By The Associated Press
Thirty years after a howling blizzard brought life to a standstill, Indiana residents are remembering the storm’s fury and how some cheated death while marooned in snowbound cars.
The blizzard began on Jan. 25, 1978, and continued for two more days, bringing the lowest non-hurricane-related barometric pressure ever measured in the United States — 28.28 inches — said Dave Tucek, a National Weather Service meteorologist in Indianapolis.
Eleven people died in Indiana from traffic accidents and the deadly cold that accompanied the heavy snowfall. High winds quickly whipped the snow into drifts the towered 10 to 20 feet high, leaving roads impassable and stranding motorists.
“In the case of the 1978 event, two fronts, two pressure centers, converged and the timing was just right,” said Ken Scheeringa, associate state climatologist.
During the blizzard crisis, Gov. Otis Bowen declared a snow emergency and more than 1,000 Indiana National Guard personnel were mobilized to help stranded travelers, snowbound workers and families whose homes had lost heat and electrical power during the crisis.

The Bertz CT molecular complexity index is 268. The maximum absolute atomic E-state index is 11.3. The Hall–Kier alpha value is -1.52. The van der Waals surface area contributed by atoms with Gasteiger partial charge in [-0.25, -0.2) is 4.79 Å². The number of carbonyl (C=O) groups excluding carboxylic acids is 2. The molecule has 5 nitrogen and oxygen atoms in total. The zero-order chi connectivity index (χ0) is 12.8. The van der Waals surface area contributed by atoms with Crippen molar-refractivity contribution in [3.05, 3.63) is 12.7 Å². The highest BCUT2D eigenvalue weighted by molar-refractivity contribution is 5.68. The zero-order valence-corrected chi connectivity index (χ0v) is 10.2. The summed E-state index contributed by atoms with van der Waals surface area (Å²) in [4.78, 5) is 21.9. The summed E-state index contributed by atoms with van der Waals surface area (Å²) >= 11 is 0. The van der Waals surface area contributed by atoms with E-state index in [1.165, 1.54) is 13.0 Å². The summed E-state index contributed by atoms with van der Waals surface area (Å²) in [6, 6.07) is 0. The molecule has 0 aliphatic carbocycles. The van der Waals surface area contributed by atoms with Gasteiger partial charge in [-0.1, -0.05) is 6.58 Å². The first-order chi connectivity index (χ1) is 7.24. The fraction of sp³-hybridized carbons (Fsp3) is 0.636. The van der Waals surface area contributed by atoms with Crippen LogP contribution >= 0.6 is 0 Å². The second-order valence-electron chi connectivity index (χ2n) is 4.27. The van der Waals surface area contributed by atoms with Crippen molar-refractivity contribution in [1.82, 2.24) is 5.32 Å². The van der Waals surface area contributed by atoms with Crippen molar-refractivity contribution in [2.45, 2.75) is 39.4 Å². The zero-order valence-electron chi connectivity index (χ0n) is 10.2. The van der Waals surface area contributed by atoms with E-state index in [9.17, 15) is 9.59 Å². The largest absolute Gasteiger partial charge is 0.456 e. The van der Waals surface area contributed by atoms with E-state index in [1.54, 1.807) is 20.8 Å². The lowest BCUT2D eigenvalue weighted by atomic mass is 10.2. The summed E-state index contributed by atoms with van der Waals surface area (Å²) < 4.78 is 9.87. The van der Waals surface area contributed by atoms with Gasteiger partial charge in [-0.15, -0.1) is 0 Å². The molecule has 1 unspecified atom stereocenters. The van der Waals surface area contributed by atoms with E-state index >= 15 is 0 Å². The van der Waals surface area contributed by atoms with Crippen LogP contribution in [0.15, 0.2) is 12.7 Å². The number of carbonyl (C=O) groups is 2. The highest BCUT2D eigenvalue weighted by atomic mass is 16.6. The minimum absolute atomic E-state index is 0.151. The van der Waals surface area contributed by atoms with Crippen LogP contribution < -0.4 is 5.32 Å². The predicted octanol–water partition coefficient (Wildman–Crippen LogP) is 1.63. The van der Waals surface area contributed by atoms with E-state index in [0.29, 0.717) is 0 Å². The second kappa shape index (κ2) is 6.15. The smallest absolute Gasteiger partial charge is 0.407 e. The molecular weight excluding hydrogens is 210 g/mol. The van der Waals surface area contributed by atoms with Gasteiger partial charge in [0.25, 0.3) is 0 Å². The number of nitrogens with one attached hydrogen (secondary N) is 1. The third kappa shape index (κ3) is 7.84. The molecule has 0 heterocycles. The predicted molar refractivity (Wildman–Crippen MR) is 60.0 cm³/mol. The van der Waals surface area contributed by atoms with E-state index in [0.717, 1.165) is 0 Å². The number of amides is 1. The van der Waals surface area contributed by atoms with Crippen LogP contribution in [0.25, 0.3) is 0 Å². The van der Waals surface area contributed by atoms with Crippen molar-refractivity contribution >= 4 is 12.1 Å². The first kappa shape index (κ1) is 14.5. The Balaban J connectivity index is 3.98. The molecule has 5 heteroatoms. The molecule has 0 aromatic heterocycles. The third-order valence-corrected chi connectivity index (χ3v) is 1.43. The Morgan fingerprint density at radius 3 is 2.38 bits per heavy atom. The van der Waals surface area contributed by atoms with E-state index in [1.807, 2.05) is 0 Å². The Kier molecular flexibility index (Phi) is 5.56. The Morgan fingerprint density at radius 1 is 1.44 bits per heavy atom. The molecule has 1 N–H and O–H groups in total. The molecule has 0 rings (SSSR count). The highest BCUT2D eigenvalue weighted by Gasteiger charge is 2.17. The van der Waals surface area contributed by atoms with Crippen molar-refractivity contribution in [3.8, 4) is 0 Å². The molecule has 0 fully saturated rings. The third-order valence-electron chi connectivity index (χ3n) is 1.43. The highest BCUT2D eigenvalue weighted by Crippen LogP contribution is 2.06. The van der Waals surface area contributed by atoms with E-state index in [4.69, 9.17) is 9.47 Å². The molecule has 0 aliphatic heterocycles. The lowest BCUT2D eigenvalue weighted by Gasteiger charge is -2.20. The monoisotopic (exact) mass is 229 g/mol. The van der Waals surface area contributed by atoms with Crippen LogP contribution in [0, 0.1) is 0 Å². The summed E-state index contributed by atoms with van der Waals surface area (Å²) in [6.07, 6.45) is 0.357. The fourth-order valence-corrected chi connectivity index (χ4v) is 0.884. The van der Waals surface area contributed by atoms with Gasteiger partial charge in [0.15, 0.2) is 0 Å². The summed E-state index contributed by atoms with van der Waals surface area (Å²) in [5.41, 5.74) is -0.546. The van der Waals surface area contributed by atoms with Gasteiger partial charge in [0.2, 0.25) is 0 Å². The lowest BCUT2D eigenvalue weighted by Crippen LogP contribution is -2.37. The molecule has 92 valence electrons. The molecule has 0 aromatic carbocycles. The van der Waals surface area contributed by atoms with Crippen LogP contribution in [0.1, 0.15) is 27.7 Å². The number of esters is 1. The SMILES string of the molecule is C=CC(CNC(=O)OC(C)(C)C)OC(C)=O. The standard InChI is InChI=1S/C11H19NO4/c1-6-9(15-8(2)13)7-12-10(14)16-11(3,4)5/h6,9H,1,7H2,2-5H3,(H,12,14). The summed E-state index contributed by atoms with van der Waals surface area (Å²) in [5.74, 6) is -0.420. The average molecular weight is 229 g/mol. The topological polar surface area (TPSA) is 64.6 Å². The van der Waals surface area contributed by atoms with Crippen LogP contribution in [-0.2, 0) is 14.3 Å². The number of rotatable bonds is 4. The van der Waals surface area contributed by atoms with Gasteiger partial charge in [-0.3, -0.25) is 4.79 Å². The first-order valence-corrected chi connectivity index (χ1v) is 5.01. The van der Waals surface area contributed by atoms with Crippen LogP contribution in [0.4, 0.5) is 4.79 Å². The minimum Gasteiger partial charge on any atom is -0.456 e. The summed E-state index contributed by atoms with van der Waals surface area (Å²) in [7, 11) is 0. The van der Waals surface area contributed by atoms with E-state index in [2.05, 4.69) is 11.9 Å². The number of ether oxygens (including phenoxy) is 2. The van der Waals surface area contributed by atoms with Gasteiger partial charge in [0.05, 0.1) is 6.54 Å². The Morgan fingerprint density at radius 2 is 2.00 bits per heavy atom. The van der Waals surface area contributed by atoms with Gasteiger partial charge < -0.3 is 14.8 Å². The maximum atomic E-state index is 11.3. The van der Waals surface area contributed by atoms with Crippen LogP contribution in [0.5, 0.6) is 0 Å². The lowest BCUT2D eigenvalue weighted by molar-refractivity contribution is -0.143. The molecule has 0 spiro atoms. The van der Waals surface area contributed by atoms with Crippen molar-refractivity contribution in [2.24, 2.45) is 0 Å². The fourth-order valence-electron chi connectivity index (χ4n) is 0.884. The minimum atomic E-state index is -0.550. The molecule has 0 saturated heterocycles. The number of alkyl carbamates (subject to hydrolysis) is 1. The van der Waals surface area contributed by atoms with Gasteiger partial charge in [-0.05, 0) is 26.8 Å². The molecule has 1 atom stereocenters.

In Indianapolis, some people used the storm’s cover to loot stores.
But people also pulled together. At hotels, managers served food, and guests made their own beds. Car dealerships lent four-wheel drive vehicles to emergency workers.
A police office told The Indianapolis Star that the roughly 300 people stranded at Indianapolis International Airport were “one big happy family.”
In Bloomington, Indiana University officials closed the Bloomington campus for the first time ever.
Up to 40 inches of snow fell in some areas of northern Indiana, and South Bend’s 36 inches was the highest total reported for a Hoosier city.
Indianapolis got a single-day record of 15.5 inches on Jan. 26th which, combined with snow already on the ground before the storm arrived, made for a 20-inch snow cover.
Dean Kruse, the owner of car auction company Kruse International in Auburn, recalls being stuck in a rental car with three friends, all of them worried that they might freeze to death.
By The Associated Press
- Local News
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Auction teaches in business, farming
After 10 years of 4-H, saying goodbye to his animals has become a simple matter for McKennon Heald. But he said he wouldn't be surprised to see some tears from some of the younger participants. He's been there.
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